Additionally, conventional wisdom might serve as a kind of mental shortcut. People can make decisions or come to conclusions more quickly by relying on conventional wisdom rather than having to look into every aspect of a problem.
It may be beneficial to follow conventional wisdom when:
- You don’t have enough time to consider all of the potential outcomes or aspects of a situation.
- It’s crucial to fit in and conform to the group.
- You are interacting with an oppositional group or organization.
Recognizing that common wisdom could be accurate is also crucial. The idea that washing one’s hands with soap and water can stop the spread of disease is an illustration of true conventional wisdom. Every field has knowledge that has its roots in the skill and experience of its participants. You might discover that the traditional method is the most accurate or practical.
Impact of Conventional Wisdom
This can make investigating novel concepts quite challenging. For instance, conventional wisdom once claimed that stress was the only factor in the development of ulcers.
In situations like this, bad conventional wisdom might affect someone’s health and the kind of medical care they get.
Conventional thinking can take on a type of functional fixedness, which makes it more challenging to come up with original solutions to problems or questions. Fixed beliefs regarding a topic make it difficult to think creatively or come up with fresh solutions.
Conventional wisdom can also shift extremely slowly. Conventional notions can endure despite mounting evidence to the contrary.
The good news is that this way of thinking and knowing doesn’t remain constant. Changes start to take hold and flourish over time as research backs up new theories and disproves old ones.
There are steps you can take to test new theories and challenge conventional wisdom if it doesn’t seem accurate or helpful. Here are a few approaches you could take:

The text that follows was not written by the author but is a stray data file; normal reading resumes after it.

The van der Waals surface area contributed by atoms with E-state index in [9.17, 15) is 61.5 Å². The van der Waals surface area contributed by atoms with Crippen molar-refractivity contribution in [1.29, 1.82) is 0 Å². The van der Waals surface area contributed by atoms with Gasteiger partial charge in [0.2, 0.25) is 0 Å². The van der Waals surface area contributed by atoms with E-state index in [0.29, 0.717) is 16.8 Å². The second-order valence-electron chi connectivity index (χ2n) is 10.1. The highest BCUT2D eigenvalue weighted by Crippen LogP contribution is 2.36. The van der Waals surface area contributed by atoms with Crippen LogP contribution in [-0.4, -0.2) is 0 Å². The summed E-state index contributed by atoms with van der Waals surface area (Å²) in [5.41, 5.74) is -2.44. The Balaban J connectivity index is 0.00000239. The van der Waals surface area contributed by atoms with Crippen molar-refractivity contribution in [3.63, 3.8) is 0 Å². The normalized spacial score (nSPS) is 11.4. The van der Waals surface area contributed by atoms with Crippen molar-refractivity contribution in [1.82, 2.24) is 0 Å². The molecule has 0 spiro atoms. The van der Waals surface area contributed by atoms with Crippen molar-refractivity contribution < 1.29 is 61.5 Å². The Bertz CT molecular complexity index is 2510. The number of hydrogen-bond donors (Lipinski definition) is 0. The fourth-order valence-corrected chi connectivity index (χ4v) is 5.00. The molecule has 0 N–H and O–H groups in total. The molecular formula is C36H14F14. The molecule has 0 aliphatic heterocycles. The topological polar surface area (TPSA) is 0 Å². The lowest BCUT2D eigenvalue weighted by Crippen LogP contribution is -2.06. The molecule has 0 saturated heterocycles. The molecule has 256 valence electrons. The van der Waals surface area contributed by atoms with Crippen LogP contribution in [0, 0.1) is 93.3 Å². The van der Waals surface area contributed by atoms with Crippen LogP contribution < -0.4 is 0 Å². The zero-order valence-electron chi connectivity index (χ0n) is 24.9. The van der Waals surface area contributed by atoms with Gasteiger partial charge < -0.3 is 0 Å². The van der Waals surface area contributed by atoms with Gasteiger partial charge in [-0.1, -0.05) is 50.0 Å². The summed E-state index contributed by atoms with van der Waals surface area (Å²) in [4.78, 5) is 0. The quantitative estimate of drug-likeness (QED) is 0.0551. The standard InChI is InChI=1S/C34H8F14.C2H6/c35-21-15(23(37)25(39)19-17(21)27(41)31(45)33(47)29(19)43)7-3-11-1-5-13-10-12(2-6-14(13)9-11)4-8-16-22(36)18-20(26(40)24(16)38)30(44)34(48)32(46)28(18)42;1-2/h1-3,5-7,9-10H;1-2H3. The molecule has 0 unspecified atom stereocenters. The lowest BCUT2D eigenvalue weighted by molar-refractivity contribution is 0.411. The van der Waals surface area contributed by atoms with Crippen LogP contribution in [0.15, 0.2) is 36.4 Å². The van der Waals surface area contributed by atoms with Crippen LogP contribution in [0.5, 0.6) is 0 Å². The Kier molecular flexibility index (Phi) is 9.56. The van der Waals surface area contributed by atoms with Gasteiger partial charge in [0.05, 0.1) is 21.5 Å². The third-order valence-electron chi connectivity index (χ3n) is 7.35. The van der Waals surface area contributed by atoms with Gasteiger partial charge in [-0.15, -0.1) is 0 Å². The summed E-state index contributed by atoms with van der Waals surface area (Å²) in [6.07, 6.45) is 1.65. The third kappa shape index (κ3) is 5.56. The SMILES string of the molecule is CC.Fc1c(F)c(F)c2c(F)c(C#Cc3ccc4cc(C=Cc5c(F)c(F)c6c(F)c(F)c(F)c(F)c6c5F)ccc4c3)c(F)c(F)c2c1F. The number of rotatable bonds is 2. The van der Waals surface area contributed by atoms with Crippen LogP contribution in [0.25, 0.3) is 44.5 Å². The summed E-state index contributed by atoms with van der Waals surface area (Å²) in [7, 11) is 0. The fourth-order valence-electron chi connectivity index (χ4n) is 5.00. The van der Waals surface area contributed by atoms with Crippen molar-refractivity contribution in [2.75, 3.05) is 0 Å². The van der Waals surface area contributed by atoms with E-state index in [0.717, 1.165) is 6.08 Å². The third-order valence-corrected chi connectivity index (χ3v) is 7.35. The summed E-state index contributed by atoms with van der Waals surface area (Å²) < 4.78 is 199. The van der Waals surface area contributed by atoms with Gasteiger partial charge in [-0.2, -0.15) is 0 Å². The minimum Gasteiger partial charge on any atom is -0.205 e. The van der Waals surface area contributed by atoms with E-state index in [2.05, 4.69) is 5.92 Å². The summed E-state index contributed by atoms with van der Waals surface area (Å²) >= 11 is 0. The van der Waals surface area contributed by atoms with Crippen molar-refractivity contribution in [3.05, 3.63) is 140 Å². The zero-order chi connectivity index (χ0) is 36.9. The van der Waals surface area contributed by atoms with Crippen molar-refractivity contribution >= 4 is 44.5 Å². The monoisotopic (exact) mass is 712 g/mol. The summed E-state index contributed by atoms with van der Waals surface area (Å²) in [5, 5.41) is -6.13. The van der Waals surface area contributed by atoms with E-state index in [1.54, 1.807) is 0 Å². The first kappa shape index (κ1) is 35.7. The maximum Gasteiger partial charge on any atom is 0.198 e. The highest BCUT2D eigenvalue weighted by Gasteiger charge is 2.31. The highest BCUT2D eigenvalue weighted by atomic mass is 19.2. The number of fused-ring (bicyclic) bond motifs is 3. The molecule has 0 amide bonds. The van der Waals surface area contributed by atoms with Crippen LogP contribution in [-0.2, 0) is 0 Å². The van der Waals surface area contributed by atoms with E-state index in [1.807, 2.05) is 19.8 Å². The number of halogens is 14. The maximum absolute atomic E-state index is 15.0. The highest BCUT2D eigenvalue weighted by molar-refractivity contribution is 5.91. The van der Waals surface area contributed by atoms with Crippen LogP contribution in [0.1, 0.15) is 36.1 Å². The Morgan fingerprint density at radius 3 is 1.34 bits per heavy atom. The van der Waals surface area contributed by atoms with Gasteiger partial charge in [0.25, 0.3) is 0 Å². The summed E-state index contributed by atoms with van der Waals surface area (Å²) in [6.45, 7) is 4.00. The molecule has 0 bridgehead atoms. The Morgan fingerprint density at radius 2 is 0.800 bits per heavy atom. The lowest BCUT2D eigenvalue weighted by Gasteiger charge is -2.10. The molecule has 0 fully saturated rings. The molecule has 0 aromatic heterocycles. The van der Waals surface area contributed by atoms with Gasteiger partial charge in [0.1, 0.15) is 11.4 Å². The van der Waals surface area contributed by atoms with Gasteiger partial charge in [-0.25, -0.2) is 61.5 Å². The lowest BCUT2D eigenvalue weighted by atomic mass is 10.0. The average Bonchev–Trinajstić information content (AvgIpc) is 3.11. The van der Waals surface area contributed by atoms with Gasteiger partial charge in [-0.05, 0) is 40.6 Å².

- Investigate the idea’s history: Spend some time learning how this concept came to be. Does it have a body of research to support it? What proof does it have that it’s true? Are there any facts or evidence that dispute the theory?
- Look into alternatives: Spend some time thinking of other explanations for the phenomenon. Investigate these novel concepts and evaluate their veracity.
- Chat with others: To better understand how other people could see these alternate explanations, Above all you might also share your new ideas with others in conversation. A plan that makes sense to you could seem absurd or unreasonable to someone else. There may be other perspectives from other people.
A Word From VeryWell
It’s common to describe conventional wisdom as preventing creative thought. New inventions can frequently result from reevaluating traditional wisdom.
It’s not always simple to challenge conventional wisdom, and doing so can occasionally result in resistance and other unfavourable results. Above all For instance, some study indicates that consumers may feel a lower trust in scientific information generally when new health or science suggestions challenge accepted wisdom.